The question of ‘ who you are ‘ is one which most of us will spend our lives trying to answer, and if you’re reading this because you think there’s going to be a quiz at the end that will help you find out, I’m afraid you’re going to be disappointed. You see, I don’t have the answer for you. I spent a long, long time questioning who I was, running around trying to figure it out, wondering why I felt this conflict inside that I couldn’t seem to settle, and it was in this battle that I found my answer. Whether or not it’s the same answer for you, I’m not sure. I guess you can tell me at the end of this blog.
Who Am I?
Growing up, I used to think I didn’t know who I was because I thought I had to choose.
I thought that ‘ who you are ‘ was a question with a one-word answer. You see, society likes to put us into boxes. Male, female, gay, straight, black, white, employed, unemployed, single, married… and we are made to feel like whichever one of these boxes we land in somehow defines who we are or what we should do or what we are allowed to contribute to the world. We are made to feel like we must stay in our box and act accordingly, and so we get stuck at a crossroads between becoming this person that we want to be, but being constantly reminded by society, by our friends and family, of the person we used to be, or who they feel we should be.
So I was stuck, as many of you are; as many of you will be.
THE REALISATION of who you are
But then I went away for a while, and I learned that the beautiful thing about this life is that you don’t have to choose. It’s okay to be different, to be layered, to wake up one morning and decide to make a change. You can be multi-dimensional, and you should be. You don’t find yourself hanging out with the smart kids in school and, in doing so, confine yourself to a life of being ‘the smart kid’. That’s not how it works. You can be as many things as you want to be.
I used to think that I didn’t know who I was because I liked rap music, but I liked to shop at health stores; I liked to wear dresses and high heels, but I also liked kicking around in jeans and old jumpers. This friction made me think I didn’t know which box I fit into, but then I grew up and I realised, I don’t have a box. I don’t have to choose. It’s not that I didn’t know who I was, I just didn’t realise that it’s okay to be all of these things. We are told to be the cute one or the funny one or the smart one and we forget that we can be all of it. You don’t need to reduce yourself down to one trait, one quality. You are so much more than this, and you can be whatever you want to be.
Sometimes I think this limitless freedom to be who you want is unsettling, because it makes you think that you don’t know who you are. And I totally get it. There’s a hundred different variations of me and it used to make my head spin. There’s a strong, badass one. There’s a happy, positive one. There’s one who’s brave, who’s scared, who’s clever, who’s idiotic, who’s generous, who’s selfish. There’s one who packed her suitcase and set off to Africa when she was eighteen, and yet sometimes gets nervous about going to the cinema. There’s one who was brought up by the most amazing male role models, and yet sometimes gets upset when some idiot guy doesn’t text her back. There’s one who spends days by herself doing her own thing and not giving a damn, and yet sometimes feels so alone and just wants to have somebody there.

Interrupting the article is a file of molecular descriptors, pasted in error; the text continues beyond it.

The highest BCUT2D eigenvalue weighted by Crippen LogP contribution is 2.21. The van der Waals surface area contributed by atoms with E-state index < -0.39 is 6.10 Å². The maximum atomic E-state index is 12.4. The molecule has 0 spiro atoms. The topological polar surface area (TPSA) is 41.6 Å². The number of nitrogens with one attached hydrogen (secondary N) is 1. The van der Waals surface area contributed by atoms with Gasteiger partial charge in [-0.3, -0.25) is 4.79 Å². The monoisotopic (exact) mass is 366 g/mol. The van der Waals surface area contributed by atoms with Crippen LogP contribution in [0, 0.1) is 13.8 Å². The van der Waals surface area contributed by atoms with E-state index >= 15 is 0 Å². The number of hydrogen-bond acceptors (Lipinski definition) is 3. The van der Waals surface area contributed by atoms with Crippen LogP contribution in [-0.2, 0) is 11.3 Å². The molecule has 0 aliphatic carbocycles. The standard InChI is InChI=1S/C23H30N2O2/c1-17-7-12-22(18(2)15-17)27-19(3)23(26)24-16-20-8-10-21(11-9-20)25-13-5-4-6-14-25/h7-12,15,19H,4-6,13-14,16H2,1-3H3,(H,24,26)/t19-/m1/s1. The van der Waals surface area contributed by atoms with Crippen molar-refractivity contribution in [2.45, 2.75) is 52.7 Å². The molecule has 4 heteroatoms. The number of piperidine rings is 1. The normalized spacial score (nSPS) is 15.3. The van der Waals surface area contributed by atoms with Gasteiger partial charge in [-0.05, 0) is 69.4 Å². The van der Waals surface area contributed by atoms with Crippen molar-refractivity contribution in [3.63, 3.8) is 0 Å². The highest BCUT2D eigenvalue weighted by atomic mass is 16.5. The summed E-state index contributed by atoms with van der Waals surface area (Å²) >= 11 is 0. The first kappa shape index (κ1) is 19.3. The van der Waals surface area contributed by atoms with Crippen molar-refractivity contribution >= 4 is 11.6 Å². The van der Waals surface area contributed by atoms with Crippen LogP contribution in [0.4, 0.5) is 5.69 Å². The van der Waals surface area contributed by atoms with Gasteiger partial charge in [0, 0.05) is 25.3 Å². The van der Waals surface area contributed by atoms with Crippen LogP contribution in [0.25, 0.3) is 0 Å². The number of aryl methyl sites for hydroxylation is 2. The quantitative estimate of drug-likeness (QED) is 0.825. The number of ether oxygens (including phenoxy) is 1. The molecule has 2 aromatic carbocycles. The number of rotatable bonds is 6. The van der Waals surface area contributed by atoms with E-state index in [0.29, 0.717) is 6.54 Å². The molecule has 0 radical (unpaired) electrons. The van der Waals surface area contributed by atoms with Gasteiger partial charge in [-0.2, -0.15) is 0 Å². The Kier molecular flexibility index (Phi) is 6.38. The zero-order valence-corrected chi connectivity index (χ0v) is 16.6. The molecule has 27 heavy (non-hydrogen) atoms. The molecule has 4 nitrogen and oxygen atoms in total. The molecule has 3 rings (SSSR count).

And that’s totally okay. It doesn’t mean that I don’t know who I am, it means I have allowed myself to explore all the different parts of me. I live my life being positive and happy and grateful, but when my fear and sadness and loneliness come, I embrace them. Does this then make me weak? Does this make me less of a strong woman? Absolutely not. A huge part of my strength is that I confront these pieces of me; I welcome them, I allow myself to feel them, I learn from them. Allowing yourself to feel all of these things inside of you does not mean that you are lost, it means that you are learning and experiencing the richness of your soul.
So how do you find out who you are?
The best thing you can do is immerse yourself in your curiosity. How do you ever expect to find out who you are if you don’t expose yourself to new things? If you deny yourself opportunities? You must question, taste, experience, indulge, adventure, TRY everything.
Often we are scared of ‘different’ and ‘new’ because we worry that we won’t like it, or that we will fail. Yet, perhaps the biggest part of finding out who you are is finding out who you are not. The things that scare you, that disgust you, that make you angry: these things are just as much a part of your identity as the things that you love, that make you happy, that you are passionate about, and so you must let them in. It is this recognition of what you are not – your negative identity – that allows you to accept the person that you are. To truly know yourself.
So what I’m saying is: sometimes the things that scare you the most are the things which you need to do the most. But we can only learn these things when we explore outside of ourselves and what we know.
I did not find the pieces of me by staying in one place with the same people and the same job and the same life. I found them in plane journeys and long walks in foreign cities and southern hemisphere skies and sunsets on oceans. I found them in hostel rooms and conversations with strangers and hidden coffee shops and pages of books. I found them in being alone, in having courage, and in choosing to live a life that confronts me with obstacles and challenges. With ‘different’. With ‘new’.
I found them by getting out of my box.
Will you get out of yours?
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Photo credit: Miquel Sorell